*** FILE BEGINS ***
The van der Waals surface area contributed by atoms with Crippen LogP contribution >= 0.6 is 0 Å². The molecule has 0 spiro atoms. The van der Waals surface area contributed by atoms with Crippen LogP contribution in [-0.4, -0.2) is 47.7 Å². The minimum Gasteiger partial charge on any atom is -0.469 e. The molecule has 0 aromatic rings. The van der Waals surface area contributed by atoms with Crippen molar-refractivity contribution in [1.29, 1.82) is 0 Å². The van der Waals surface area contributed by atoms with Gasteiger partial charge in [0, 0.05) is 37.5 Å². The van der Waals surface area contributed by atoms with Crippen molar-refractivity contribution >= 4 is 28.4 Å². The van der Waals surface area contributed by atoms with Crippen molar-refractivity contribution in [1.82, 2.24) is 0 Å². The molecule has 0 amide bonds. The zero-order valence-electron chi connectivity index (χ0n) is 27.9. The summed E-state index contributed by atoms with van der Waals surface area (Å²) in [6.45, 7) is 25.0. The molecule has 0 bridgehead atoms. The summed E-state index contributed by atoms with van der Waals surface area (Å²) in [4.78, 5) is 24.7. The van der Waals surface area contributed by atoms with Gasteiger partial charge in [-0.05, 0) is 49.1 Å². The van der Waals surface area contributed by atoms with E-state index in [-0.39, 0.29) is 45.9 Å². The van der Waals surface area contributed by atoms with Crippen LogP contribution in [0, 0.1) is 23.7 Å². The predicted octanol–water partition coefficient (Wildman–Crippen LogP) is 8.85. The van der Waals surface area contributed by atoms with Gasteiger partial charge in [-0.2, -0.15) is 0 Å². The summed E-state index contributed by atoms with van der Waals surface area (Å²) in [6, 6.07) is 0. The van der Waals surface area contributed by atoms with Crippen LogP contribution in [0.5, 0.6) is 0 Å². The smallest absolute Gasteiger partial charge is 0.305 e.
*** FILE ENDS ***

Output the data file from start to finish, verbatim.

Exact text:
The van der Waals surface area contributed by atoms with Crippen LogP contribution >= 0.6 is 0 Å². The molecule has 0 spiro atoms. The van der Waals surface area contributed by atoms with Crippen LogP contribution in [-0.4, -0.2) is 47.7 Å². The minimum Gasteiger partial charge on any atom is -0.469 e. The molecule has 0 aromatic rings. The van der Waals surface area contributed by atoms with Crippen molar-refractivity contribution in [1.29, 1.82) is 0 Å². The van der Waals surface area contributed by atoms with Gasteiger partial charge in [0, 0.05) is 37.5 Å². The van der Waals surface area contributed by atoms with Crippen molar-refractivity contribution >= 4 is 28.4 Å². The van der Waals surface area contributed by atoms with Crippen molar-refractivity contribution in [1.82, 2.24) is 0 Å². The molecule has 0 amide bonds. The zero-order valence-electron chi connectivity index (χ0n) is 27.9. The summed E-state index contributed by atoms with van der Waals surface area (Å²) in [6.45, 7) is 25.0. The molecule has 0 bridgehead atoms. The summed E-state index contributed by atoms with van der Waals surface area (Å²) in [4.78, 5) is 24.7. The van der Waals surface area contributed by atoms with Gasteiger partial charge in [-0.05, 0) is 49.1 Å². The van der Waals surface area contributed by atoms with E-state index in [-0.39, 0.29) is 45.9 Å². The van der Waals surface area contributed by atoms with Crippen LogP contribution in [0, 0.1) is 23.7 Å². The predicted octanol–water partition coefficient (Wildman–Crippen LogP) is 8.85. The van der Waals surface area contributed by atoms with Gasteiger partial charge in [-0.2, -0.15) is 0 Å². The summed E-state index contributed by atoms with van der Waals surface area (Å²) in [6, 6.07) is 0. The van der Waals surface area contributed by atoms with Crippen LogP contribution in [0.5, 0.6) is 0 Å². The smallest absolute Gasteiger partial charge is 0.305 e.